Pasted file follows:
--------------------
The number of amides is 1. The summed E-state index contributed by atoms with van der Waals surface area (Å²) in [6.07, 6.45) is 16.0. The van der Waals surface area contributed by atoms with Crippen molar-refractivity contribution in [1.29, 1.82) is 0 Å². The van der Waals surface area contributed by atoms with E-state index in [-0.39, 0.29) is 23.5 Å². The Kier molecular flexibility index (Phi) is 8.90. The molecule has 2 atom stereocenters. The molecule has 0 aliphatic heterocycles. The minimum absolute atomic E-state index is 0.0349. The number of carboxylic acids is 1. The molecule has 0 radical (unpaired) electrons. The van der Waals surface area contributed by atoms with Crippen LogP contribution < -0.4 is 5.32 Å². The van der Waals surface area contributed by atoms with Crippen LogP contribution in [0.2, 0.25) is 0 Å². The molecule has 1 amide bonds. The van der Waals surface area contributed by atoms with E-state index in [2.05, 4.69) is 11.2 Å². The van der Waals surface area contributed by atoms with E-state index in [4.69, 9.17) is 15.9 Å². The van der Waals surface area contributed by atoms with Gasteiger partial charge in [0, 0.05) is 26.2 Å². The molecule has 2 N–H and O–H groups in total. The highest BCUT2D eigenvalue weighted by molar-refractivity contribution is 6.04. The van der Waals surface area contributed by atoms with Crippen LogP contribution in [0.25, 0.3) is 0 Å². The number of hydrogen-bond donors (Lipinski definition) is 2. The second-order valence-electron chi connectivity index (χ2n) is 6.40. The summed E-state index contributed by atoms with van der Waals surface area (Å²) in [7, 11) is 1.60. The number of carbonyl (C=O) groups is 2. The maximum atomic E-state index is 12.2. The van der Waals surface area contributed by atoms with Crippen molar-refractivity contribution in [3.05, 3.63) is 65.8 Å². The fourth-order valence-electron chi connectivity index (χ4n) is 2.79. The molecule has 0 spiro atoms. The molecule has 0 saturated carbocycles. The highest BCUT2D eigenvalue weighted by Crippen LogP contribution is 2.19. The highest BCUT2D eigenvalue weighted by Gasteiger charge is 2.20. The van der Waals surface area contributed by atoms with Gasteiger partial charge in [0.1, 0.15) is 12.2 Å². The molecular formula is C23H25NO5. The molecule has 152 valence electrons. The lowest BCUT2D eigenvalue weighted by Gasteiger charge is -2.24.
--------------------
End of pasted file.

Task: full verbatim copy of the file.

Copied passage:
The number of amides is 1. The summed E-state index contributed by atoms with van der Waals surface area (Å²) in [6.07, 6.45) is 16.0. The van der Waals surface area contributed by atoms with Crippen molar-refractivity contribution in [1.29, 1.82) is 0 Å². The van der Waals surface area contributed by atoms with E-state index in [-0.39, 0.29) is 23.5 Å². The Kier molecular flexibility index (Phi) is 8.90. The molecule has 2 atom stereocenters. The molecule has 0 aliphatic heterocycles. The minimum absolute atomic E-state index is 0.0349. The number of carboxylic acids is 1. The molecule has 0 radical (unpaired) electrons. The van der Waals surface area contributed by atoms with Crippen LogP contribution < -0.4 is 5.32 Å². The van der Waals surface area contributed by atoms with Crippen LogP contribution in [0.2, 0.25) is 0 Å². The molecule has 1 amide bonds. The van der Waals surface area contributed by atoms with E-state index in [2.05, 4.69) is 11.2 Å². The van der Waals surface area contributed by atoms with E-state index in [4.69, 9.17) is 15.9 Å². The van der Waals surface area contributed by atoms with Gasteiger partial charge in [0, 0.05) is 26.2 Å². The molecule has 2 N–H and O–H groups in total. The highest BCUT2D eigenvalue weighted by molar-refractivity contribution is 6.04. The van der Waals surface area contributed by atoms with Crippen LogP contribution in [0.25, 0.3) is 0 Å². The number of hydrogen-bond donors (Lipinski definition) is 2. The second-order valence-electron chi connectivity index (χ2n) is 6.40. The summed E-state index contributed by atoms with van der Waals surface area (Å²) in [7, 11) is 1.60. The number of carbonyl (C=O) groups is 2. The maximum atomic E-state index is 12.2. The van der Waals surface area contributed by atoms with Crippen molar-refractivity contribution in [3.05, 3.63) is 65.8 Å². The fourth-order valence-electron chi connectivity index (χ4n) is 2.79. The molecule has 0 spiro atoms. The molecule has 0 saturated carbocycles. The highest BCUT2D eigenvalue weighted by Crippen LogP contribution is 2.19. The highest BCUT2D eigenvalue weighted by Gasteiger charge is 2.20. The van der Waals surface area contributed by atoms with Gasteiger partial charge in [0.1, 0.15) is 12.2 Å². The molecular formula is C23H25NO5. The molecule has 152 valence electrons. The lowest BCUT2D eigenvalue weighted by Gasteiger charge is -2.24.